The United States Shall Be Paid Only in Its Own Money

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Judy Shelton, whom President Trump has nominated to serve as a Federal Reserve governor, has written about the virtues of the 19th century gold standard and expressed her eagerness to join the central bank in managing the nation’s money supply. That would have been an unacceptable position for anyone supporting the Constitution’s specie standard for money in the 1830s. For those who supported Andrew Jackson, the country could not have a central bank of issue and put a gold standard into practice. To enjoy the virtues of having coin as the only legal tender, the nation’s first central bank of issue would have to disappear.

By the last year of his second term, Jackson had won nearly every fight about the nation’s political economy; but he had yet to win the war to restore “hard money” as the legal tender of the United States of America. The charter of the second Bank of the United States had formally expired as of February 1, 1836, so the country was once again without a central bank of issue and deposit. However, the Bank continued in operations under its new Pennsylvania state charter and still retained the Treasury’s accounts. In practical terms, nothing had changed. The Bank continued to receive deposits from the Treasury and to do everything that the Federal Reserve Banks now do; with its reserve of the Treasury’s own deposits, the Bank could continue to regulate the supply of the country’s credit and currency through its discounting.

The Democrats, the majority in Congress, were nominally members of Jackson’s own party; but only a fraction of them were supporters of the President’s financial policies. The factions led by Senators Clay of Kentucky and Calhoun of South Carolina continued to disagree over the tariff rates; but they agreed that the United States’ money should continue to stay with the Bank. Clay’s supporters – the people Andrew Jackson labeled as “the improvement interest” – expected the Bank’s own note issues and its acceptances of private and state-chartered bank notes to provide the capital for the extension of the National Road and continuing construction of the Chesapeake and Ohio Canal. Calhoun’s faction hoped for a lowering of the tariff rates and had received encouragement from Nicholas Biddle at the Bank. They knew that Vice-President Van Buren, Jackson’s chosen successor, would not want the Port of New York’s collections to be diminished by a tax cut.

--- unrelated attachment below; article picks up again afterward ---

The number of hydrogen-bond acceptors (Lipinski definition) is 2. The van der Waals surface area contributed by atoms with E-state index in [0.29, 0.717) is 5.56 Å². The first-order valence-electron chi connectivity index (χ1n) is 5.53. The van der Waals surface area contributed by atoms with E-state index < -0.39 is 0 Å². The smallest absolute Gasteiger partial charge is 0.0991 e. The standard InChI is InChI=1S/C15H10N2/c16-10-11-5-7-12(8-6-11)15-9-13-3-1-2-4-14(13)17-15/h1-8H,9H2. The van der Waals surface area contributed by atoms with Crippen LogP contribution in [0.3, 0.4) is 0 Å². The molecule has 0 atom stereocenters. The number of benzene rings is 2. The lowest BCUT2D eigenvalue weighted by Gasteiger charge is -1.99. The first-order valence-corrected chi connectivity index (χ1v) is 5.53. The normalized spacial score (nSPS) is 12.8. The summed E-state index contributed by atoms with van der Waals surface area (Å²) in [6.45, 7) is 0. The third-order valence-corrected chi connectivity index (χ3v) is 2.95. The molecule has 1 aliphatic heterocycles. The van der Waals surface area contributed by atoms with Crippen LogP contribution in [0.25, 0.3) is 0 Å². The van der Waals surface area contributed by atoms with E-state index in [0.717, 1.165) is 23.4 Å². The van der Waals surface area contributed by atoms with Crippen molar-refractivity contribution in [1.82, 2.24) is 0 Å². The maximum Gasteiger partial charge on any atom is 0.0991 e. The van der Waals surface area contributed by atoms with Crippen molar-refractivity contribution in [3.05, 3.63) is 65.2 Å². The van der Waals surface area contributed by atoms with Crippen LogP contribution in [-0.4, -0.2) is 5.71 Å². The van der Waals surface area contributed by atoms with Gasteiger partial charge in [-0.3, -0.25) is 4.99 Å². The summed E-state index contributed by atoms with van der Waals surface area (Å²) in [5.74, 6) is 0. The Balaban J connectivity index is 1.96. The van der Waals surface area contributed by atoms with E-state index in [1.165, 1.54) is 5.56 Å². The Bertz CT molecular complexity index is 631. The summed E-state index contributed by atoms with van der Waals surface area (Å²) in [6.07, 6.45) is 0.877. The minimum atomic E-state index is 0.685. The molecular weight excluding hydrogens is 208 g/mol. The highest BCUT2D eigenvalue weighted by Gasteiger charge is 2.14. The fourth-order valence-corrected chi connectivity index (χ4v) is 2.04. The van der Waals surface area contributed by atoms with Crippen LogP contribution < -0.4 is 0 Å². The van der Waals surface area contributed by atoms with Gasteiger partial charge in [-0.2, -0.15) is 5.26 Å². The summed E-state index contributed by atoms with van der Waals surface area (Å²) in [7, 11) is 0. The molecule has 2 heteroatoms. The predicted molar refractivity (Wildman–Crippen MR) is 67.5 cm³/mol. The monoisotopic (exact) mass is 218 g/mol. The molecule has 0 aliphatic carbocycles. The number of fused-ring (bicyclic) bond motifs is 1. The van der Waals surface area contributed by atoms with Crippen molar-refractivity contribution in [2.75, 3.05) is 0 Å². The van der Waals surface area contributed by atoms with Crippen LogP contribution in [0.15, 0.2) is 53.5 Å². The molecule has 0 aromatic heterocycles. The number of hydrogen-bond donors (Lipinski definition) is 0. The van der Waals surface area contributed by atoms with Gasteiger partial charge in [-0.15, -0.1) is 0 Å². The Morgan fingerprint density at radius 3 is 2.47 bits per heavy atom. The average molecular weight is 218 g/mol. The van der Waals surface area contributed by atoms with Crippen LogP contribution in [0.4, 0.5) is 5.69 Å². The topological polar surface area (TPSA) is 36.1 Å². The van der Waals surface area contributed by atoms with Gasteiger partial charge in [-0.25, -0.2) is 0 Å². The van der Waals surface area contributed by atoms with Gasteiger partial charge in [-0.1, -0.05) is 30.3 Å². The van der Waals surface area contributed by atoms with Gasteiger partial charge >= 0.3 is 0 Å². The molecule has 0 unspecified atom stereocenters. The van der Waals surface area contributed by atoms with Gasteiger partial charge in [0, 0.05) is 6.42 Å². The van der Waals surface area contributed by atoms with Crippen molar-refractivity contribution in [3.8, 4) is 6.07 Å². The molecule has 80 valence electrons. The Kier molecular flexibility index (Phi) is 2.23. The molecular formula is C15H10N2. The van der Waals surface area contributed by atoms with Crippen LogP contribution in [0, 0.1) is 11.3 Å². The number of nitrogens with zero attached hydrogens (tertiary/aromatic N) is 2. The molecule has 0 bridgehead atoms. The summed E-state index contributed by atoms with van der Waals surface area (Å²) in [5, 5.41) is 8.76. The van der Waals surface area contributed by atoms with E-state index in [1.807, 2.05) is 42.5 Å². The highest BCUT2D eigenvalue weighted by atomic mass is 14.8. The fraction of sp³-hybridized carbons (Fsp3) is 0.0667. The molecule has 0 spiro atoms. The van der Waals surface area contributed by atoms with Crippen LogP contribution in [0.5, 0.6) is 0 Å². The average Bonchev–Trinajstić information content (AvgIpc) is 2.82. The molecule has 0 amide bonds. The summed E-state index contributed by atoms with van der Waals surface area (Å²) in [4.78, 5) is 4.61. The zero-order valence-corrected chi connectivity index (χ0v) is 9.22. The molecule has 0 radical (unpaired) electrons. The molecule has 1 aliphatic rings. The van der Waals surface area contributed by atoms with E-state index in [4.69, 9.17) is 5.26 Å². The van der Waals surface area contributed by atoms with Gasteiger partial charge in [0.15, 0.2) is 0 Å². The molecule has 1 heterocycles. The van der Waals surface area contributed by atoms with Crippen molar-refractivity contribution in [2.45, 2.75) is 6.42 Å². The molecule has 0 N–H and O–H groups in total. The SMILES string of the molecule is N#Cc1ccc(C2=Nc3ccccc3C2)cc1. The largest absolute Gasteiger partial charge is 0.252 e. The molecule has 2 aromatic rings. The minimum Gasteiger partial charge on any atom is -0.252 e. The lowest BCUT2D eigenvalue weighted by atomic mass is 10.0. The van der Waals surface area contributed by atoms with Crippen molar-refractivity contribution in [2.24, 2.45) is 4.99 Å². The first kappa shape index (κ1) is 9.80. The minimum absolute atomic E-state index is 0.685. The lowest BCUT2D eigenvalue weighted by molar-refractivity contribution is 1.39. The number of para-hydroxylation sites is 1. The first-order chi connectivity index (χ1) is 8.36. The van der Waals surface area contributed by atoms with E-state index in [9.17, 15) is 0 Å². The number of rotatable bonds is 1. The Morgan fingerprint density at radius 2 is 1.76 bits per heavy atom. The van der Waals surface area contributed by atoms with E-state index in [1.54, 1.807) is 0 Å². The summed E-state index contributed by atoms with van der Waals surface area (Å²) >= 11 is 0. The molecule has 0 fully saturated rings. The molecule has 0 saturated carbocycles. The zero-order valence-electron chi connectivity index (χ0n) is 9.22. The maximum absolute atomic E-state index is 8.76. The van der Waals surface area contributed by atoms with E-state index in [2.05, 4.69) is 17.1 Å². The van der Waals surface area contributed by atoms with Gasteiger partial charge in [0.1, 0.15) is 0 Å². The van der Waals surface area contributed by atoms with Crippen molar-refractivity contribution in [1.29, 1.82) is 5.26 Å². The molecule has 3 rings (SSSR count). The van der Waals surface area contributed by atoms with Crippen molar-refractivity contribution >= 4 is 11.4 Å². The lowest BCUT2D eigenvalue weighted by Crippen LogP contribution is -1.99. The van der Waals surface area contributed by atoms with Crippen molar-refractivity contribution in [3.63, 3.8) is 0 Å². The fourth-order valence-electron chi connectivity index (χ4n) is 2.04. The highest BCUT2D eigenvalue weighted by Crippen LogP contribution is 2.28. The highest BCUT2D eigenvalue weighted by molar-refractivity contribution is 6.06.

Throughout the spring of 1836, the Jackson Administration worked on a deal with those in Congress who wanted the federal government’s accounts to stay with the Bank of the United States. The result was the Deposit Act, which the president signed into law in June. The Treasurer of the United States was authorized to remove the federal government’s accounts would be removed from the custody of the Bank of the United States. Those balances and all future tax deposits would be deposited in banks in the states and territories that qualified under the Deposit Act. The reward for the members of Congress who voted for the legislation was the “distribution”. Under the Act the entire federal surplus above $5 million would be distributed to the custody of the state governments and territories by deposit to their accounts with those Deposit Act banks. The distributions would be made during each quarter of 1837. Levi Woodbury, the Treasurer, informed Congress that, as a concession to practicality, the government would not make an immediate withdrawal from the Bank of the United States. Instead, the Treasury would deposit all incoming tax receipts with the Deposit Act banks and pay the government’s expenses by drawing down the funds still at the second Bank. In its structure Jackson’s bank system actually was closer to the initial design of the Federal Reserve Banks Act of 1913. The second Bank of the United States had been a central bank with branches. The Deposit Act banks, like the Federal Reserve Banks before the 1933 Banking Act, were separate entities each holding their own reserves. The critical differences were the absence of any central Board of Governors and the break-up of the concentrated “reserve” held by the Bank into separate and independent pieces.